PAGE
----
A federal carbon cap-and-trade program is dead for the foreseeable future. So is a once promising national clean energy standard.
With climate policy paralyzed in Washington, a number of leading U.S. corporations are going it alone, squeezing big reductions of climate-changing emissions from their operations and supply chains. With stakeholder criticism and other pressures building, more and more are also releasing rigorous climate data in their financial reports and enlisting third-party firms to make sure it is accurate.
“We do it because it makes good business sense—whether it’s top of the fold [politically] or not,” said Wayne Balta, vice president of corporate environmental affairs and product safety at IBM.
The world’s biggest computer services provider is on track to slash its electricity use by 20 percent by the end of this year from 2008 levels. It will also cut its energy-related greenhouse gas emissions by 16 percent from 2005 levels—four percent above its original goal. Earlier this year, the firm won one of the U.S. Environmental Protection Agency’s first-ever Climate Leadership Awards.
Balta said that key to those reductions were efficiency upgrades in more than 360 buildings and data centers, which were achieved with the help of 40 full-time energy management professionals. He would not say how much the climate initiatives cost.
Balta emphasized that while IBM’s climate efforts have increased, putting efficiency measures into action is nothing new. Between 1990 and 2010, IBM avoided enough electricity to power 520,000 homes for a year; cut its energy bills by nearly half a billion dollars; and as a result prevented the release of 3.8 million tons of carbon dioxide, equivalent to the annual emissions of Cambodia.
FedEx, the world’s largest overnight delivery company, is on a similar path. This month, it announced tougher emissions reduction targets for its fleet of nearly 700 aircraft. The firm is now targeting a 30 percent cut in aircraft emissions by 2020 from 2005 levels, up from its previous goal of 20 percent.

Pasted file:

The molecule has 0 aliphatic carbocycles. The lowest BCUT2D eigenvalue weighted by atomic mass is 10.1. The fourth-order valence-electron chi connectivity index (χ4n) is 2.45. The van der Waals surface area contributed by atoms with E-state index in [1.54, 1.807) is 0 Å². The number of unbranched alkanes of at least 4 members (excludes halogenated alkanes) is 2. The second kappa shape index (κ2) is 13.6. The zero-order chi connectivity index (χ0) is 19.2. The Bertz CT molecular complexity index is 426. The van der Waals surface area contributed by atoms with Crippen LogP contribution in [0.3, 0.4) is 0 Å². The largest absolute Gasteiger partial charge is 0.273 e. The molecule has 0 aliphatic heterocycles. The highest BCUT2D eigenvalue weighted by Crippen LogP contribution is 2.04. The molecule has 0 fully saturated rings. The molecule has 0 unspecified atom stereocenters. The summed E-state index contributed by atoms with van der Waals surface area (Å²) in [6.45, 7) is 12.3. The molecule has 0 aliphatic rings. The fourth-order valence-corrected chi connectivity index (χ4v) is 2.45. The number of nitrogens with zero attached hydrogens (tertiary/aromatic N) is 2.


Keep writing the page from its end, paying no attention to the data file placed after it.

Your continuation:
89% More Taking Action—but Why?
IBM and FedEx are hardly alone in recognizing the business potential of climate action—even as efforts in Congress stall.
Of the major U.S. corporations surveyed in 2011 by the Carbon Disclosure Project (CDP), a London-based nonprofit, 89 percent more were taking action on climate change than in 2010.
Last year, 214 of the biggest public firms in the United States told the CDP they had set emissions targets, a nearly 30 percent rise from the previous year. Zoe Tcholak-Antitch, director of CDP’s North America office, said that’s a significant jump considering the number hasn’t really changed in the past few years.
“That’s a very positive indicator … that the U.S. corporate community is taking emissions reductions seriously,” she said.
David Rosenheim, executive director of the Climate Registry, the nation’s largest carbon reporting entity, said he sees the same increasing interest. Since 2007, its membership has grown from 243 founding members that work with the registry to report and reduce their emissions to about 400 today.
There are three main reasons why firms are voluntarily stepping up climate efforts, company representatives and advocates told InsideClimate News. The first is the tough economy, which has prompted businesses to rigorously track spending on fuel and electricity use—and to dramatically reduce it.
Shipping giant UPS, for instance, which has an annual vehicle fuel budget of over $1 billion, has made trimming its jet fuel footprint a key priority. “We look at fuel conservation programs as part of our economic picture,” said spokesperson Lynnette McIntire in an interview. Last year it avoided 8.4 million gallons of gasoline, enough to fill up the tanks in nearly a quarter million SUVs.
The second reason is worries about the rise in extreme weather and other climate impacts to their operations and assets. “In the past, there was a level of skepticism around the existence of climate change,” said Doug Kangos, a partner at PricewaterhouseCoopers, a global services firm that partners with the CDP on its annual U.S. report. “Now more companies are acknowledging its impact on their business.”
Kangos pointed as proof to this year’s record-breaking heat and drought—both linked to global warming by scientists. The extreme weather has made it tougher for cargo to travel by river, stalled construction of bridges and roads and crippled power and water supplies for manufacturers, affecting many companies’ bottom lines.
A third concern is pressure from the investment community to set greenhouse gas reduction goals. A growing number of climate resolutions are showing up on annual shareholder ballots. In 2012, nearly half of all resolutions concerned environmental and social sustainability initiatives, up from about a third in 2011, according to an analysis by Ernst & Young.